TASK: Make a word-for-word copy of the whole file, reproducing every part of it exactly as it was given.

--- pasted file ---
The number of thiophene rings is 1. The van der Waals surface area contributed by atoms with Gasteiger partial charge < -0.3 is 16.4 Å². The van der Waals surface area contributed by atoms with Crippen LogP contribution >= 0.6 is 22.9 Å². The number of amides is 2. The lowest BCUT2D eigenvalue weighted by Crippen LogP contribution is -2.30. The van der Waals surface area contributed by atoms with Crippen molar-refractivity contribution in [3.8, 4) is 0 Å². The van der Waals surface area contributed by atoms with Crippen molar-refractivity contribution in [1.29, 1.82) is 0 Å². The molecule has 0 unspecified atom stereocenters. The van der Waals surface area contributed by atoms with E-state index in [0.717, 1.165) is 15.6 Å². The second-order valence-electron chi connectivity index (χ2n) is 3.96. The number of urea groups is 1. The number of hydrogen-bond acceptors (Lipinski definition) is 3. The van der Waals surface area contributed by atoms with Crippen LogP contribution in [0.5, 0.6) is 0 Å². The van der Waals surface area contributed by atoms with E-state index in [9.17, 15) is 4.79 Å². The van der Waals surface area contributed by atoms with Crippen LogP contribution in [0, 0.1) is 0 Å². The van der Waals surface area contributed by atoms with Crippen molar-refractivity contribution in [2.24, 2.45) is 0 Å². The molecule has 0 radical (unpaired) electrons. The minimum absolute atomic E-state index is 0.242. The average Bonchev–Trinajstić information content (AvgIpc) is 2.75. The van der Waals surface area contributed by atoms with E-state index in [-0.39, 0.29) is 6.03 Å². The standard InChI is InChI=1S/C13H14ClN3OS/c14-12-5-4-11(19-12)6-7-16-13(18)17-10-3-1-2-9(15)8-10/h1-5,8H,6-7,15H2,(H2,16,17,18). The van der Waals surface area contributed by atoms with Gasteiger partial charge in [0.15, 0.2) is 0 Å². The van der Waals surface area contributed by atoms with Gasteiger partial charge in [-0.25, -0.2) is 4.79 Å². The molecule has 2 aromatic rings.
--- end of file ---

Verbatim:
The number of thiophene rings is 1. The van der Waals surface area contributed by atoms with Gasteiger partial charge < -0.3 is 16.4 Å². The van der Waals surface area contributed by atoms with Crippen LogP contribution >= 0.6 is 22.9 Å². The number of amides is 2. The lowest BCUT2D eigenvalue weighted by Crippen LogP contribution is -2.30. The van der Waals surface area contributed by atoms with Crippen molar-refractivity contribution in [3.8, 4) is 0 Å². The van der Waals surface area contributed by atoms with Crippen molar-refractivity contribution in [1.29, 1.82) is 0 Å². The molecule has 0 unspecified atom stereocenters. The van der Waals surface area contributed by atoms with E-state index in [0.717, 1.165) is 15.6 Å². The second-order valence-electron chi connectivity index (χ2n) is 3.96. The number of urea groups is 1. The number of hydrogen-bond acceptors (Lipinski definition) is 3. The van der Waals surface area contributed by atoms with Crippen LogP contribution in [0.5, 0.6) is 0 Å². The van der Waals surface area contributed by atoms with E-state index in [9.17, 15) is 4.79 Å². The van der Waals surface area contributed by atoms with Crippen LogP contribution in [0, 0.1) is 0 Å². The van der Waals surface area contributed by atoms with Crippen molar-refractivity contribution in [2.24, 2.45) is 0 Å². The molecule has 0 radical (unpaired) electrons. The minimum absolute atomic E-state index is 0.242. The average Bonchev–Trinajstić information content (AvgIpc) is 2.75. The van der Waals surface area contributed by atoms with E-state index in [-0.39, 0.29) is 6.03 Å². The standard InChI is InChI=1S/C13H14ClN3OS/c14-12-5-4-11(19-12)6-7-16-13(18)17-10-3-1-2-9(15)8-10/h1-5,8H,6-7,15H2,(H2,16,17,18). The van der Waals surface area contributed by atoms with Gasteiger partial charge in [0.15, 0.2) is 0 Å². The van der Waals surface area contributed by atoms with Gasteiger partial charge in [-0.25, -0.2) is 4.79 Å². The molecule has 2 aromatic rings.